For decades, Rep. C.W. Bill Young has built a formidable reputation by sending tens of millions of dollars in political pork back home while also maintaining a high ethical standard — no easy feat. Now, a recent report by the St. Petersburg Times about some of Young's budget earmarks profiting companies that employ two of his sons raises troubling questions.
Young, who was chairman of the powerful Appropriations Committee for six years and hasn't lost his earmarking ability, has directed nearly $45-million in federal money to defense contractor Science Applications International Corp. That's the same company that hired his son, Patrick Young, about a year ago in its St. Petersburg office, Times staff writers Bill Adair and Wes Allison reported.
Patrick Young works with intelligence data that requires a high-level security clearance, which would seem to be a unique opportunity for a 20-year-old with only a GED degree and scant work experience. And that's not the only link between the congressman's largesse and a son. Young has directed more than $28-million over nine years to the National Forensic Science Technology Center in Largo where son Billy Young, 23, has been employed for less than a year. The earmarks arrived before and after the sons were hired.
Both employers deny any connection between their decisions to hire the sons and the father's political clout. "He's a good employee," Kevin Lothridge, executive director of the forensic center, said of Billy Young, who has a college degree. "I don't care if his last name is Young or not." Yet common sense tells you that the name certainly didn't hurt.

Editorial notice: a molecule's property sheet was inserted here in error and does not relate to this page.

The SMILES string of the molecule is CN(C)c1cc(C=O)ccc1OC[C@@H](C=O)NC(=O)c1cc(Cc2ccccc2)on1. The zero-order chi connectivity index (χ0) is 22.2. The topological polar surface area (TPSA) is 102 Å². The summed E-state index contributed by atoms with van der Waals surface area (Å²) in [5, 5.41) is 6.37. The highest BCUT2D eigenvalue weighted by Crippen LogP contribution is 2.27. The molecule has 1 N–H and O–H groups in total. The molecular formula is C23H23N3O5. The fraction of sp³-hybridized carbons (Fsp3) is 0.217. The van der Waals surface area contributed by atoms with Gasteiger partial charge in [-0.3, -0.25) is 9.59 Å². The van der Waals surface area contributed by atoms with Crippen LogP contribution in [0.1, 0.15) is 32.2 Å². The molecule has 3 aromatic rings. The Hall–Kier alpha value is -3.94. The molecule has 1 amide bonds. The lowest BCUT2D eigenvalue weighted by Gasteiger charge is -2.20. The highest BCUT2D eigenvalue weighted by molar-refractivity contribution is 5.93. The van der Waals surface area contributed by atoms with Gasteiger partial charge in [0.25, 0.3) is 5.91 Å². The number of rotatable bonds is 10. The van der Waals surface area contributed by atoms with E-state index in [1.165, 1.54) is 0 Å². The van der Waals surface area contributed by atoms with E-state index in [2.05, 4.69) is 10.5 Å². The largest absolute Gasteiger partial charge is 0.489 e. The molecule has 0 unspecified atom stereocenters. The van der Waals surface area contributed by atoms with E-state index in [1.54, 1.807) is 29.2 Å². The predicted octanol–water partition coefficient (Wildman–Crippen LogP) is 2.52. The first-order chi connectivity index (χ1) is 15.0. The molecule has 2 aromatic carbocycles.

Young, R-Indian Shores, said his decisions on earmarks for the companies have nothing to do with his sons' employment. And the transactions apparently don't violate House ethics rules because Young had only to disclose that he and wife Beverly Young (the sons' mother) have no financial interest involved.
Young should hold himself to a higher standard, however. He and the recipient companies might say with a straight face that the sons earned their jobs strictly on their own abilities, never mind that the father peddles more pork than a barbecue franchise, but it strains credibility.
Maybe Young's long years in the ethically challenged world of the Capitol have finally dulled his sense of propriety. Back in Pinellas County, which is admittedly a nicer place because of Young, we should — and do — expect more of our politicians. Young should leave it to others to decide whether his sons' employers deserve millions in tax dollars.